Clue to getting a good night's sleep discovered

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US researchers are a step closer to discovering why some people can sleep peacefully despite the noise of modern life.

A process in the brain plays a key role in blocking out sound during sleep, they say, and it appears to be more effective in certain individuals.

It may be possible to boost this effect using therapy, drugs or electronic devices, says a Harvard team.

The research is published in the journal Current Biology.

US researchers studied 12 healthy volunteers at a sleep clinic over the course of three nights.

The first night was quiet but during the second and third nights, volunteers were confronted with the sounds of telephones ringing, road and air traffic noises and the beep of hospital equipment.

They were monitored each night using an electroencephalograph (EEG), which records the electrical activity of the brain.

The team, led by Dr Jeffrey Ellenbogen of Harvard Medical School, Boston, detected patterns known as sleep spindles which are thought to block out the effects of sound and other sensory information passing through the brain.

Individuals with the highest rates of spindles on the quiet night were less likely to be woken by noises on the second and third nights, and some were not even aware their sleep had been disrupted, he said.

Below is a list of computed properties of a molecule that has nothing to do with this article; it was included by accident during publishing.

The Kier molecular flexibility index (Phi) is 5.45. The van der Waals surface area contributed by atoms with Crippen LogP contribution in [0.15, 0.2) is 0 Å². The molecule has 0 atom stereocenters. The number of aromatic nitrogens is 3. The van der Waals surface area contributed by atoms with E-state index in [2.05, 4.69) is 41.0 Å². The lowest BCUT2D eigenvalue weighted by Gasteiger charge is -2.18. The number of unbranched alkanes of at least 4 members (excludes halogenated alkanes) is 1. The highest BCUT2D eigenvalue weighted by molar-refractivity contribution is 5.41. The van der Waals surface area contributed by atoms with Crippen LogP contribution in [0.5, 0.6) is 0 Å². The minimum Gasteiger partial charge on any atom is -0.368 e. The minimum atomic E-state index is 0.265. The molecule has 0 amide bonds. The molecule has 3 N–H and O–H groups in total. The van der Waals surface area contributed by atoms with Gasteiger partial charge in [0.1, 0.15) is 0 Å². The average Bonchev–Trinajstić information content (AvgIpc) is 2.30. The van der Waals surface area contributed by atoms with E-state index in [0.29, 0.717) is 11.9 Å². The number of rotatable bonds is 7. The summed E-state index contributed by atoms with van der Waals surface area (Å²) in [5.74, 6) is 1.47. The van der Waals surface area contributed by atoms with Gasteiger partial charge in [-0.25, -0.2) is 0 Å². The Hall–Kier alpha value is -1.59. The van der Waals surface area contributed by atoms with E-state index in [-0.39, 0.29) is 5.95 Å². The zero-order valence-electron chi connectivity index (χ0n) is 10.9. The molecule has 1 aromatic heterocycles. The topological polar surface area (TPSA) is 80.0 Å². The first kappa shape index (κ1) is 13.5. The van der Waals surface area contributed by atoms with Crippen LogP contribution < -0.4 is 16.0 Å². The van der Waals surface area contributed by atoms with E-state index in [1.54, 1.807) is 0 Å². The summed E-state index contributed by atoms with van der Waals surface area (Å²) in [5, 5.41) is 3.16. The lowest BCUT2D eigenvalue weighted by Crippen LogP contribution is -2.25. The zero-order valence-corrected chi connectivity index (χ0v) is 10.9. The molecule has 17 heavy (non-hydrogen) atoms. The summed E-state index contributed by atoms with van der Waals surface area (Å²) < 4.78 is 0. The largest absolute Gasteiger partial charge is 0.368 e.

Start Quote

This research will lay the groundwork for brain-based solutions to noisy environments”

End Quote Harvard Medical School Dr Jeffrey Ellenbogen

"In recent years, it has been discovered that the sleep spindle is generated by the thalamus," Dr Ellenbogen explained. "And since the thalamus is the gateway of sensory information to the brain, it has been hypothesised that spindles are markers of the blockade of noises during sleep.

"Our study demonstrates this finding in humans, and takes it one step further: one can use the sleep spindle as a biomarker for predicting whether a person will have difficulty in noisy environments or not in the future."

The researchers hope to eventually use this finding to enhance the natural brain rhythm that protects sleep.

"We have a lot of work to do before using this in people, mostly because we want to be absolutely clear that this is safe and effective," said Dr Ellenbogen. "But whether it's next year or next decade, this research will lay the groundwork for brain-based solutions to noisy environments."

Commenting on the study, Dr Chris Idzikowski, Director of the Edinburgh Sleep Centre in Scotland, said sleep spindles have always been regarded as the hallmark of sleep but their function has been unclear.

"This is an interesting paper which modestly links sleep spindles with blocking the effects of acoustic stimuli," he said.

Professor Jim Horne of the Sleep Research Centre at Loughborough University added: "Sleep spindles certainly help to block outside noise. There are other interpretations for this study, though, as those people with fewer spindles may simply be 'lighter sleepers' and more likely to wake up with the noise - hence less sleep and fewer spindles."

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